Sumit Singhal loves modern architecture. He comes from a family of builders who have built more than 20 projects in the last ten years near Delhi in India. He has recently started writing about the architectural projects that catch his imagination.
Blending the Organic Landscape in Hangzhou, China by Klingmann Architects + Brand Consultants
October 11th, 2012 by Sumit Singhal
Article source: Klingmann Architects + Brand Consultants
KABC’s winning scheme for an innovative office and research campus in Hangzhou, China, was selected over six international firms invited to submit designs. Our vision for the facility in the Hai Chuang Yuan Community is based upon creating a continuous multi-layered pedestrian experience. It is intended to strengthen and benefit the community, which will inhabit and move through the site. Everyday activities including parking underground, moving throughout the buildings, and working in the offices are connected to the natural environment. Workers will be engaged by exterior and interior green gardens that are interwoven into their office environment.
Indigenous plants adapted to local climatic and soil conditions have been selected as greening species, and multiple greening comprising trees and bushes have been used for all green areas. Exterior landscaping, green rooftops, and interior gardens have been placed reasonably throughout the site and buildings in order to maximize the green coverage.
The landscaping accommodates the wild, the cultivated, the intimate, and the social. The components surrounding the buildings speak to the local vegetation around the region. Reeds, wildflowers, seasonal plants, and a series of ponds group themselves harmoniously to form the landscape and give the everyday visitor a composed walk through wild landscapes including wetlands and wild flowers. Wetlands are indigenous to the Hangzhou area and are placed into the site so that people can experience a sense of the important heritage of this region. The exterior landscape also features a series of shallow reflecting pools closer to the central plaza that reflect the sun and the clouds moving across the sky. Inspired by the melancholic, unruly beauty of the wild throughout the region of Hangzhou, the landscape changes the rules of engagement between plant life and pedestrians.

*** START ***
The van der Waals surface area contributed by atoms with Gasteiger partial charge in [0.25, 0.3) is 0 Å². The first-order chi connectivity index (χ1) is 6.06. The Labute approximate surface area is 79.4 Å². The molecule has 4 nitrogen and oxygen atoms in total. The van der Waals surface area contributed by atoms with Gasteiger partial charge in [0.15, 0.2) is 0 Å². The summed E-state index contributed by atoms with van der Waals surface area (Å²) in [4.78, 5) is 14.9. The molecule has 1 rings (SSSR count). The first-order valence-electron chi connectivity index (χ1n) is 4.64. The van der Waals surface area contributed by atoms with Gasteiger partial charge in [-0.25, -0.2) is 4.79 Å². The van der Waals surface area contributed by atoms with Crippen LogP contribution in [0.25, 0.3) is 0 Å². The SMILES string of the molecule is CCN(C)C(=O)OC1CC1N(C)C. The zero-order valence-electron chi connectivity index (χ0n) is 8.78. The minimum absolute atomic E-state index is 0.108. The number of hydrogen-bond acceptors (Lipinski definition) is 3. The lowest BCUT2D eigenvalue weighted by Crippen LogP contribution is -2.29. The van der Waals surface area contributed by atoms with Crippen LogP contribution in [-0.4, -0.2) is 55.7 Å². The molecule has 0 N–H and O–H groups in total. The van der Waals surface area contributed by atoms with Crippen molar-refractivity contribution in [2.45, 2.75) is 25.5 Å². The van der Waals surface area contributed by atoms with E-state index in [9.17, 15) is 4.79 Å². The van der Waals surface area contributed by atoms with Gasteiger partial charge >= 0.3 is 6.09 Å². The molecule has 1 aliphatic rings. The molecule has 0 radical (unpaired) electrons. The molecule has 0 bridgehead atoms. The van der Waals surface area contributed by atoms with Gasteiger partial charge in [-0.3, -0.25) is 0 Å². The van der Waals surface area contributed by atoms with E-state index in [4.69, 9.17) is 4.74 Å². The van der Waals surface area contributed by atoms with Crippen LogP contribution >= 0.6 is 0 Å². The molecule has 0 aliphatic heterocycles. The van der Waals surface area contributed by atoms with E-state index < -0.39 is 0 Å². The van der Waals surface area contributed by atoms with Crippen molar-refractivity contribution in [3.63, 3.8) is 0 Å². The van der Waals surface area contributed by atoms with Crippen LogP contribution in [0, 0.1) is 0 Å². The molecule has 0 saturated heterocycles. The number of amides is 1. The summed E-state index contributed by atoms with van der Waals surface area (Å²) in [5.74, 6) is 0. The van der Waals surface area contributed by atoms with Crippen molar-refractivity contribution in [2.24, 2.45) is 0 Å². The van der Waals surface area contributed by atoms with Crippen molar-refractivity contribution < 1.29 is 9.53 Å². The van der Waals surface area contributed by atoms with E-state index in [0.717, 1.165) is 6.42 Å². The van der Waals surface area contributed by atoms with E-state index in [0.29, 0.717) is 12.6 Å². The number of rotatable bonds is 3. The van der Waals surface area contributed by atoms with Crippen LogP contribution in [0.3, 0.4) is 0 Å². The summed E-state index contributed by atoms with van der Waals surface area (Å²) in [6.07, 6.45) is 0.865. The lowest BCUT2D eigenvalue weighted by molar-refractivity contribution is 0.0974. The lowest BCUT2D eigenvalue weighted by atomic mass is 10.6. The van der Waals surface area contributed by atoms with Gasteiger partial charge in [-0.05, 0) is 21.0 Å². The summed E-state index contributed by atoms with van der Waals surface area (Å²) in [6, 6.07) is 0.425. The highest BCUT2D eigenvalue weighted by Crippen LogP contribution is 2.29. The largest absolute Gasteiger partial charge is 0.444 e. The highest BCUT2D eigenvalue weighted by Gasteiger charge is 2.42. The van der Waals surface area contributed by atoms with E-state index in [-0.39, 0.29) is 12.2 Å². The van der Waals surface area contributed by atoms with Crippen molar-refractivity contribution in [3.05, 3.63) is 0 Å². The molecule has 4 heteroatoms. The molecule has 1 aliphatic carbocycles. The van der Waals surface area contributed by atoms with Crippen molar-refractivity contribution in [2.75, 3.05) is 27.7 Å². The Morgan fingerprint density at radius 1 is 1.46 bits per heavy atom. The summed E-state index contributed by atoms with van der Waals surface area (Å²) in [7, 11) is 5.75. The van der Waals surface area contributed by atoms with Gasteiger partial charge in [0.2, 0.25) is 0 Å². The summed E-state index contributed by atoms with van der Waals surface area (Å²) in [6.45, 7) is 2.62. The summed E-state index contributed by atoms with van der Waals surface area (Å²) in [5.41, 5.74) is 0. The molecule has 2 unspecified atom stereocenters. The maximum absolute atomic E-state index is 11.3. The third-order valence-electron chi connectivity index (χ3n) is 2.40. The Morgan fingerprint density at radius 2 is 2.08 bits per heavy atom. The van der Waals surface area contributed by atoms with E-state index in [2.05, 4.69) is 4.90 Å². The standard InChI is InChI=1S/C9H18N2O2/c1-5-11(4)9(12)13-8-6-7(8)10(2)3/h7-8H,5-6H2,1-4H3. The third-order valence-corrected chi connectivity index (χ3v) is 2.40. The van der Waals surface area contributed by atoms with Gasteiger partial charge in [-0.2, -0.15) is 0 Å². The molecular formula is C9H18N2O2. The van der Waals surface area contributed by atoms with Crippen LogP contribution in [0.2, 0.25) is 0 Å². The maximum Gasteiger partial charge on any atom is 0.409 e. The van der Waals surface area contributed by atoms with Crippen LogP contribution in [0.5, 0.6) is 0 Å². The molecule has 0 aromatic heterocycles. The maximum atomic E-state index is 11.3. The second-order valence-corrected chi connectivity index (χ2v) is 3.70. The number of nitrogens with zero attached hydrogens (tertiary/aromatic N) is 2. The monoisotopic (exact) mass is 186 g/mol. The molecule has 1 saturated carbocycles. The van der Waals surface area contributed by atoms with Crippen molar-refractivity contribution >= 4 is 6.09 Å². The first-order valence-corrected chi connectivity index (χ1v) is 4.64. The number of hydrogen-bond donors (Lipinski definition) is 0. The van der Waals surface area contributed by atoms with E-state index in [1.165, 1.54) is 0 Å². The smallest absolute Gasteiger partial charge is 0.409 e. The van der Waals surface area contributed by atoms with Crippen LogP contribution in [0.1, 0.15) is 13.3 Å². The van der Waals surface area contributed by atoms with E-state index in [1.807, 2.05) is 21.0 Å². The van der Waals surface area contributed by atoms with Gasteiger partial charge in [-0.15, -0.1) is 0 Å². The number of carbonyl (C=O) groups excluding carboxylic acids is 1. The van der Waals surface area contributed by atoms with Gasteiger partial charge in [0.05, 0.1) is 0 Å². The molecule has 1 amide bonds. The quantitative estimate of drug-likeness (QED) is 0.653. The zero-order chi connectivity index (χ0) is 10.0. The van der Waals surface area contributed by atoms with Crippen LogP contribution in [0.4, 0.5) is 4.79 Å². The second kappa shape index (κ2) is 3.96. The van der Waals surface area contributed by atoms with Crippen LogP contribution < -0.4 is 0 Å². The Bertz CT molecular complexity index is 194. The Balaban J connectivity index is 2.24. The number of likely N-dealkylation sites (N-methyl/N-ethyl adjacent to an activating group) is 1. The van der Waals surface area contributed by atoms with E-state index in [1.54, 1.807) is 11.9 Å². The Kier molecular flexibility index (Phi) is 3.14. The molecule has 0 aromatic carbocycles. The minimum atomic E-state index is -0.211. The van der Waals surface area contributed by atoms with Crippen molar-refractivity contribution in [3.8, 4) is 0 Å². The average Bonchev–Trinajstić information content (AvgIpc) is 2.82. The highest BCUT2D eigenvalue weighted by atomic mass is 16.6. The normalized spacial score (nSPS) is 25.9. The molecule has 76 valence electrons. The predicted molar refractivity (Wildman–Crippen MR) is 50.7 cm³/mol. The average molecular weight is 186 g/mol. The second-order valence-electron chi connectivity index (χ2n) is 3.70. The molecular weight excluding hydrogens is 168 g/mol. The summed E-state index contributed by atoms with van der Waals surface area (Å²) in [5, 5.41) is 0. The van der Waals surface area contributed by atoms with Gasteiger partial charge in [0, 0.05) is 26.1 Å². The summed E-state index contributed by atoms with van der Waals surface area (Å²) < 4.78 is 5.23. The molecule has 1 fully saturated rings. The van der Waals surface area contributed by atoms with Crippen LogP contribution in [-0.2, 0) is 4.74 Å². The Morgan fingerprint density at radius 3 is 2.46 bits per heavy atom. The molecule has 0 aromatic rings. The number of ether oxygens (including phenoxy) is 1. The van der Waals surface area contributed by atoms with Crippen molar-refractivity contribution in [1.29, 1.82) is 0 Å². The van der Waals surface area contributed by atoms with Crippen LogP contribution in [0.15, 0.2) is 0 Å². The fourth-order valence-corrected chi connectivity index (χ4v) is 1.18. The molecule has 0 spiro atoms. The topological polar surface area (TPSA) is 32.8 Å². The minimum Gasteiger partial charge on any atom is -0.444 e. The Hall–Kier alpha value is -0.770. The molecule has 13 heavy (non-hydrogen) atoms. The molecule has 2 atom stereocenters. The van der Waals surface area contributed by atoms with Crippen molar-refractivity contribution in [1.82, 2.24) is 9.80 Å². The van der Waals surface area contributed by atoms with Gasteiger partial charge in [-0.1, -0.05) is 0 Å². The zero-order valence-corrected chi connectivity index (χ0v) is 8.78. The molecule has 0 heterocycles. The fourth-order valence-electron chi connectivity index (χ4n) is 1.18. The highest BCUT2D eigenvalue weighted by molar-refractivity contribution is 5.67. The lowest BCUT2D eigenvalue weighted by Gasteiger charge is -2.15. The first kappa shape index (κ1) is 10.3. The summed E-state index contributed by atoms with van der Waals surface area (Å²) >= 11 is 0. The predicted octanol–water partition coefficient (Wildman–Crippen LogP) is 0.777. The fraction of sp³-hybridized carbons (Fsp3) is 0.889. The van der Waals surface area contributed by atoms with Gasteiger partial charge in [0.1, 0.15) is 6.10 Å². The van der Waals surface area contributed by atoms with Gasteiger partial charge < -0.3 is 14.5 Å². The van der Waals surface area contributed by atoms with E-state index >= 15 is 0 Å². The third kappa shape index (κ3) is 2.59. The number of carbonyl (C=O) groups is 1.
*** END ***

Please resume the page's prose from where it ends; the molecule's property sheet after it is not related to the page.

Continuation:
The strategy of agri-tecture, which is by definition part agriculture, part architecture- combines the organic and building materials into a blend, digitizing the landscape surface into discrete units of paving and planting which are assembled along into a variety of gradients from 100% paving to 100% soft, richly vegetated biotopes.
The experience is marked by slowness, distraction and an other-worldliness. It provides flexibility and responsiveness to the changing needs, opportunities, and desires of the dynamic context. Our landscape proposal is designed to interact harmoniously with the buildings as well as remain perpetually changing and growing.
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